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So far, at least two of my predictions in the MLB Opening Day blog have come to pass somewhat:

  1. Chris Tillman would emerge as the O’s ace.
  2. The signings by the Blue Jays last year will show up this year.

Just this morning, I knew the Orioles had won last night, but I didn’t know the score. I asked someone I know what the score was and he replied 9-6 [It’s actually 10-8 now that I checked].  I replied, “Toronto is weird this year.”  His response was, “Dude, the division’s gonna be a brawl.”

That pretty much sums up what is going on in the AL East this year. Every team has as much chance to make the playoffs as they do to finish at the bottom of the divisionCheck out the current standings and see for yourself.

The Orioles are currently in the middle of the division at 10-10, 1.5 games behind the Yankees for the lead and 1 game in front of the Red Sox at the bottom of the pile. After 20-ish games already played this year, there is no clear indicator of who’s bound for the postseason.

That is probably the most interesting aspect in baseball: you can lead through 100+ games played during the season, and miss the playoffs just at the end. Timing is everything in this sport. Every team management personnel take into consideration how much time pitchers have off, including any team days off and postponements due to the weather. It’s all about the bigger picture.

You may never see another player like Cal Ripken have anywhere close to his number of consecutive starts since players need to be rested from time to time. It’s all time management in preparation for the midway portion of the season, the closing stretch of games, and the postseason. They also look into how long injuries will take players out of the lineup and what players they can retrieve from the minor leagues.

Combined with all of the time management is the amount of depth. To win in this league, you can’t just have a squad of 9 hitters that can average 30-40 homeruns each in a season (although that would be pretty cool). They wouldn’t last 162 straight games played, and their time off will be the death knell to playoff hopes. If instead you have a roster that has maybe 3 guys that average those homeruns and many reserves, and other starters that can hit well but just not with as much power, you’ll do better in the long run.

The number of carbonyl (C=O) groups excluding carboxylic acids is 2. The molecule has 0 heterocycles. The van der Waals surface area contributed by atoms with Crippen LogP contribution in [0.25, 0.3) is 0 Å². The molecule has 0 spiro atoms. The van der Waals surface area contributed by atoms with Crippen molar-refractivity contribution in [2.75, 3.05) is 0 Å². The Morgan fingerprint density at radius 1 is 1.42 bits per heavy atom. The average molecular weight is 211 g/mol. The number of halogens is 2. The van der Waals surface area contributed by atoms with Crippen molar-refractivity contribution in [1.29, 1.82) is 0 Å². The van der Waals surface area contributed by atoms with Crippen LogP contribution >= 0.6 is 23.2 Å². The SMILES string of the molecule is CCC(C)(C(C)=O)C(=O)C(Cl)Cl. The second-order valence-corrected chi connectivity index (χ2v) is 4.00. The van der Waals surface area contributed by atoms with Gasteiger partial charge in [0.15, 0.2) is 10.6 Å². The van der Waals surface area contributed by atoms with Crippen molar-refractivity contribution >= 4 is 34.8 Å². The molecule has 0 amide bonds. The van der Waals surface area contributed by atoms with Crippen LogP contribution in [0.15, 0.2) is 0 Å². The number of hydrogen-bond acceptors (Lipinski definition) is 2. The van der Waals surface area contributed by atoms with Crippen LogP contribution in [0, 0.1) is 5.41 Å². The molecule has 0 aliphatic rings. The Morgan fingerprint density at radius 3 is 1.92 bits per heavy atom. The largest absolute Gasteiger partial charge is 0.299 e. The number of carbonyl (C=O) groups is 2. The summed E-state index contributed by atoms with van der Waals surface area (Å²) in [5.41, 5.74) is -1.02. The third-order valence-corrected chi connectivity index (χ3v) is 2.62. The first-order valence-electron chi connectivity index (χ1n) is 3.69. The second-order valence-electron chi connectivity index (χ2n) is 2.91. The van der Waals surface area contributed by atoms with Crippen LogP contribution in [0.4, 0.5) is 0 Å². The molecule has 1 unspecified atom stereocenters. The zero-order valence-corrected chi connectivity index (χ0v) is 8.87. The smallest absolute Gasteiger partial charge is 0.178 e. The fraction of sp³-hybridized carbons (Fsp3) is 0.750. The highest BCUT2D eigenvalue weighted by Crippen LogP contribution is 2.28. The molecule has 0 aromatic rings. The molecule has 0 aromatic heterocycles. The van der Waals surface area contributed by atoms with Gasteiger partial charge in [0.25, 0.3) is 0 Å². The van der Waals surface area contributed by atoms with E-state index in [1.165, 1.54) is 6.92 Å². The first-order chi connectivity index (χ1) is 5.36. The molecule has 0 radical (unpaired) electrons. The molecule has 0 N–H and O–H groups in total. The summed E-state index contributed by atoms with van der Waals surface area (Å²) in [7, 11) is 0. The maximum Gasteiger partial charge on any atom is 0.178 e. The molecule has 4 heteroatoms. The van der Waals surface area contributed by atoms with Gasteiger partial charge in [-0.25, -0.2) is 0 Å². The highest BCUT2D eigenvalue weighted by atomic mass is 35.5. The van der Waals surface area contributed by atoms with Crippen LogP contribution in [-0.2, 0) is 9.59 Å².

There are two reasons why David Ortiz has been playing for the Red Sox for 10+ years as the designated hitter: 1) his range of motion in defense is limited and 2) it conserves his energy to last the season so he can solely focus on hitting balls.

The whole of the AL East seems to have the great offense, quality pitching, and acceptable defense for any foe except themselves. It’s only a matter of time to see if each teams’ depth and farm systems will let them linger around.

The whole standings could be flipped in a matter of weeks if the injury bug sweeps through. I don’t like the Red Sox, but they tend to have quite good minor league players and depth; the same goes for the Rays. The Yankees and Blue Jays could be at the best as they’re going to get, unless they have some unexpected quality depth up their sleeves.

The real wild card is the Orioles again, who have a great team now, extra depth that they have signed the last few years, and minor league players that usually get high ratings for their potential. It’s all a matter of those pieces falling in place, which for a 14 year span was not happening.

The O’s at one time had a highly rated pitcher that they brought up into the majors and he kept flashing raw potential to keep him in the lineup. He was a guy that, every year, people in the city would comment about, saying, “this is the year he breaks out.” We had him for 5 disappointing seasons, full of issued walks and tons of losses. His last year with us, he was the opening day pitcher, and ended that year with the league lead for losses, wild pitches, and players hit by pitch. His name is Daniel Cabrera, and he’s a 6’7 pitcher who never panned out and is out of the league.

Just a history lesson for you that you can never really count on minor players to come in and be able to produce as needed to sustain a winning season. Thankfully, the Orioles already have good depth to step in (and have!) for injured players and haven’t missed a beat. This will be all the better whenever Johan Santana is healthy and prepared enough to come back to the starting lineup.

This season will take a while. Seeing that the Orioles have only played 20 games, they are about 1/8th through their schedule.

So until later in the season, have a great weekend and go O’s!


P.S. Speaking of schedules, the Ravens just got their 2014 season schedule last night.  They will be playing the Bengals, Steelers & Browns through the first 3 weeks in that order.  Those games are Sept. 7th, 11th, & 21st, so that means 3 divisional games in 14 days.